What I’m not comfortable with is the second reason – beauty pageants – someone winning something for having the best looking exterior. Also, since the earlier I make myself clear the better, I better be absolutely honest about it. I’m not just uncomfortable, I absolutely despise this arrangement. In my opinion, the very concept of a competition to choose the best looking human from either gender is one of the stupidest of the many ridiculous ideas cooked up by mankind over the course of many a stupid centuries. Absolute nonsense! That’s my central point. Now, now. Calm down. Be seated and let me explain myself.

Sure it’s not just beauty, the attitude and the confidence are also scrutinized. Fair enough. My question is, why? I mean, what for? The way I see, in our society, if we, as a society, recognize something about an individual – with informal appreciation or a formal honour – it almost always deals with something that benefits the society, or at least a part of the society. That something is called talent. And the said recognition comes when the said talent is put to use in a way that enriches the society, by any worthwhile amount.

Now let us talk about talent. Why? Because that is the key that unlocks the present issue. And because I have a very opportune quote gift-wrapped, with champagne, for this occasion.

“We can’t take any credit for our talents. It’s how we use them that counts.”

– Madeleine L’Engle, A Wrinkle in Time

I may be a good dancer (I’m actually the worst. Ever.), you may be a great singer, the one beside you may be a great painter – each of those is a talent and that makes each one of us talented in some way. But why is it a talent? Because these qualities have the ability, the power, to enrich the society we live in. A good dance, a good song, a good painting – each has the ability to please an individual, the building block of the society, and enrich his/her daily life. Every individual has hobbies and your or my talents can enhance his/her life and consequently, the society.

But, as dear Madeleine once said, just because we are born with such talents doesn’t automatically make us worthy of appreciation. Unless we utilize our talents to enrich others’ lives, it is just not worth mentioning. And here is where my woes unfold. Being a good looking, or say, the best-looking human is not even a talent, no sir. What good are your good looks for me, my friend or the society? That won’t make me happy, fill my stomach, pay my rent or drive me around, now will it? You’re good-looking. That’s about it. End of story.

L’Engle and I don’t consider talented people worthy of appreciation if they don’t contribute to the society but here is a concept by the good human race to recognize, appreciate and adore fellows humans on something that is not even a talent, something that – except for pleasing the eyes for a bit – is perfectly useless. There are cameras, there’s video recordings, there’s live telecasts, huge money is spent, there are throngs of people, people of many ages, people from far and wide – all assembled together to gawk at something beautiful but practically useless. The sensual pleasure derived is too short-lived and superficial to call it a talent. It’s just something people are born with. Like a nose, two ears, two eyes and four limbs. Born a bit differently and not with any of their effort. Absolutely nothing to pride oneself on.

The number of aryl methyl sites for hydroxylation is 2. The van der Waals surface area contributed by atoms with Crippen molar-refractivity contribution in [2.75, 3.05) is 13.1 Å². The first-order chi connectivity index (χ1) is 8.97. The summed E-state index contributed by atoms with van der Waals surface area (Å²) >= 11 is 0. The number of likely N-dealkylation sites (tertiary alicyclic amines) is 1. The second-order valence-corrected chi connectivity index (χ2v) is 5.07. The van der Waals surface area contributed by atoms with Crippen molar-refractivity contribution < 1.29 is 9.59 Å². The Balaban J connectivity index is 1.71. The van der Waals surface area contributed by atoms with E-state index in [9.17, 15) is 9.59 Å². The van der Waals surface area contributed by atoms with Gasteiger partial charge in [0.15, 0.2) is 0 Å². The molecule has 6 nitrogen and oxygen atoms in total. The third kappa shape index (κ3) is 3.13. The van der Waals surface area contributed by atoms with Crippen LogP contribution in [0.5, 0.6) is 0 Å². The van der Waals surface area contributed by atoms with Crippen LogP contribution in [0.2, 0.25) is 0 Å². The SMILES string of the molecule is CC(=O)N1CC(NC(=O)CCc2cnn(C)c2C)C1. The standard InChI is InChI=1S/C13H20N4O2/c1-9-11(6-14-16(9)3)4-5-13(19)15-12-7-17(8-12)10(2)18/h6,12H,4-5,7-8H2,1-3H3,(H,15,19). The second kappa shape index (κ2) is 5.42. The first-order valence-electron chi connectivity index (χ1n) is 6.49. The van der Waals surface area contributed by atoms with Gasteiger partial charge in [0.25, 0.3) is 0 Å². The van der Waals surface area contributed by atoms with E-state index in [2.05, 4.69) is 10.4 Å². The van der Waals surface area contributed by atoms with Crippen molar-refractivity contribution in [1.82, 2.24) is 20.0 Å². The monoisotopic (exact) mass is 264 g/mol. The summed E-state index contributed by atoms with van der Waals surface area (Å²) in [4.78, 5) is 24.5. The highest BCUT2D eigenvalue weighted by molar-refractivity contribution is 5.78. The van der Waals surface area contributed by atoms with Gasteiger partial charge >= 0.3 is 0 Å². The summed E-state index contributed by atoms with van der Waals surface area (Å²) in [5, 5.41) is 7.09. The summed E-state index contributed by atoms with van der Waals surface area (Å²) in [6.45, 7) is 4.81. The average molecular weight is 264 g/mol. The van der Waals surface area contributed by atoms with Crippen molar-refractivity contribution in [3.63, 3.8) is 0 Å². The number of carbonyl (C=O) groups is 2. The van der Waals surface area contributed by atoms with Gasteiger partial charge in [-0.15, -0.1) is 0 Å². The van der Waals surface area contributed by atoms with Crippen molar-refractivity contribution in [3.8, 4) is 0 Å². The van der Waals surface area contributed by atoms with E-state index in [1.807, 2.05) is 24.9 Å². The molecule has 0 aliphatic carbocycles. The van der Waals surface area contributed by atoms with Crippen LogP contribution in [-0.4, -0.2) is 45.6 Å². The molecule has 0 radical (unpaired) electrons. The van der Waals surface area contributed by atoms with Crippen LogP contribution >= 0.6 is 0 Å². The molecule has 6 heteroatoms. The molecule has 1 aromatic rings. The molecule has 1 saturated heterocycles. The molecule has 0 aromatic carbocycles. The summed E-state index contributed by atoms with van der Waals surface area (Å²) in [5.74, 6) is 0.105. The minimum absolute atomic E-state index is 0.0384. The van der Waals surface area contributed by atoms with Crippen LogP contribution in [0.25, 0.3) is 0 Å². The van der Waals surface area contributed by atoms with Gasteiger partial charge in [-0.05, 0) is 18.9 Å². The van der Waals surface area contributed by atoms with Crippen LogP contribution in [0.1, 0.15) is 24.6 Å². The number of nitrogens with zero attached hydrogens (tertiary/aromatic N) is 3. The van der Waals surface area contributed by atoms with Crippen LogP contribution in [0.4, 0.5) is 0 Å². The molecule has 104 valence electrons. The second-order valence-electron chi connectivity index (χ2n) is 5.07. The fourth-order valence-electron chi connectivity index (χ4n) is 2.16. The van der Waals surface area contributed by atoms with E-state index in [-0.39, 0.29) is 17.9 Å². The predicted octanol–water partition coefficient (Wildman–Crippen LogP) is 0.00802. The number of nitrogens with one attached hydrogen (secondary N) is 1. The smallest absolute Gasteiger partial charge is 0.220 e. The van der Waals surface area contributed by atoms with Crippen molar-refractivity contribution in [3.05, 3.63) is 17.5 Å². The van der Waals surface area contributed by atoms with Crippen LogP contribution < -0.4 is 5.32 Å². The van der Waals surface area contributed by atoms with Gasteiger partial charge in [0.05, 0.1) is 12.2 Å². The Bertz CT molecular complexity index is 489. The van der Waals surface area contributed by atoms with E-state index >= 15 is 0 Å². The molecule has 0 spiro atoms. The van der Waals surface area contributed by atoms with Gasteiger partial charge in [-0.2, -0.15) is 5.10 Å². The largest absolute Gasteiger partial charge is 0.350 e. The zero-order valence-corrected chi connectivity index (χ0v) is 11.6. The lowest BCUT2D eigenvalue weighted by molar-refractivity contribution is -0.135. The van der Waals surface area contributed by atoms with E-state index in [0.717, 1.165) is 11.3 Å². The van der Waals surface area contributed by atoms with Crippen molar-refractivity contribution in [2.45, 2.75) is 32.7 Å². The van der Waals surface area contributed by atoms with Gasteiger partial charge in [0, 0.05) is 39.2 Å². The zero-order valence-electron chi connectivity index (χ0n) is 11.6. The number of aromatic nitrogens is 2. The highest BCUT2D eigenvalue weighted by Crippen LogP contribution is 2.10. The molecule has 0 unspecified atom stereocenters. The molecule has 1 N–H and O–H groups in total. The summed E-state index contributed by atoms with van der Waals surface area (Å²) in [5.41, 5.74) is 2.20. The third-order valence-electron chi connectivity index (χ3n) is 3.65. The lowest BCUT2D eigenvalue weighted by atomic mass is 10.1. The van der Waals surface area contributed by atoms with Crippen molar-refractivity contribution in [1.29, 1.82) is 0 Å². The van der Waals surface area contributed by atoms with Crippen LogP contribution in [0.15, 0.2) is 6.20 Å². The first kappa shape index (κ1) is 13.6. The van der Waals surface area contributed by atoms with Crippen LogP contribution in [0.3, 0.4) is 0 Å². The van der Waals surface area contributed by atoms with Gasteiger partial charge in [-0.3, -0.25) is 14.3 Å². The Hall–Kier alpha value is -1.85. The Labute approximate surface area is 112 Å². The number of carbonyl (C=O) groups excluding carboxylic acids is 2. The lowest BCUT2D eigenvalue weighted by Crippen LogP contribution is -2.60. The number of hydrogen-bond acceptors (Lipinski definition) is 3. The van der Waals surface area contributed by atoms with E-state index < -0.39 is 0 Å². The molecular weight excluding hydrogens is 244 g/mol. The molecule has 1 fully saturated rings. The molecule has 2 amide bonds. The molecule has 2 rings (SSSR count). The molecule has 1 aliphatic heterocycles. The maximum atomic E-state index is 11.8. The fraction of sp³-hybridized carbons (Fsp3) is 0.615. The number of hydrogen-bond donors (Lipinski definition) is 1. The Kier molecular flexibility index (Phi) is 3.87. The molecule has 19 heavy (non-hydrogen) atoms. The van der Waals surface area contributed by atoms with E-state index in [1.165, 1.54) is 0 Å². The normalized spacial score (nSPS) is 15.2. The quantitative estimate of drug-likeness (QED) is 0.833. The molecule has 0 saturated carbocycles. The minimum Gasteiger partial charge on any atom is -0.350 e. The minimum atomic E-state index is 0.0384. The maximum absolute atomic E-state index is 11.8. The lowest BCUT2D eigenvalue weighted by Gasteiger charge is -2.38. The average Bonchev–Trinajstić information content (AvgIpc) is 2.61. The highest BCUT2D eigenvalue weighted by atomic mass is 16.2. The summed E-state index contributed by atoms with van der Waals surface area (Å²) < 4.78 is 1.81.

Yet this concept has continued, and will continue to thrive. Over the many talkative centuries, man has said many a great things about himself – he has always loved to talk about himself – and the most common bit of arrogance from his mouth has always been how intelligent and sensible he considers himself to be over every other being that breathes. But with each passing minute I spend on the planet where – the birth of a baby of royal parentage, the wedding in a family of unmatched fame and many a competitions devoted to fellow human’s appearance – all get a million times more attention and appreciation than a fight for freedom in some oppressed and forgotten land or the efforts of an anonymous scientist who spends his life creating a life-changing cure or an advanced piece of tech, I keep wishing we went back in time. Especially because I believe it is only going to get worse. Buckle-up.

2013 in Music: My Top 10 Albums of the Year

In this little piece, I have attempted to put forward a list of albums that I’ve loved the most out of the many albums that have come out this year. Loving an album is one thing but ranking them against another album which you love just as much is probably the hardest part in this business. Of the eleven albums I’ve listed here, I love all of them a lot. But where’s the fun if there’s no competition via an opinion? Therefore the rankings. I have given my customary disclaimer and now you can delve into the list. As always, good or bad, would love to hear all opinions. Happy new year!

Honorable Mention: In a Time Lapse

Artist: Ludovico Einaudi

Genre: Classical


Breathtaking. There are artists that make you contemplate on things you never would have thought much about, that make you see the abyss of despair and the heights of glory like few other and then there’s Ludovico Einaudi, a man who is out to give you joy. There are many way to describe Einaudi, acclaimed and renowned that he is. But to me, it’s too much information, too much noise. At its pure undressed crux of matter, Ludovico Einaudi has always been a man devoted to give you pure and unbridled joy. And that’s what In a Time Lapse does.

It would sound a bit funny if I proclaim that this may well be Einaudi’s most fulfilling work yet but I would proclaim the very same. Because it is. Many times in his studio pieces, a bit of dullness used to creep into his creations as the album grew. Not this time. He seems to have done away with such pieces and instead focused on polished perfection. With violins ever so beautifully complementing his kingly piano work and the album continuously tiptoeing into various recesses of your mind, this is an album that is impossible to stop once you’ve started playing. A joyous beauty.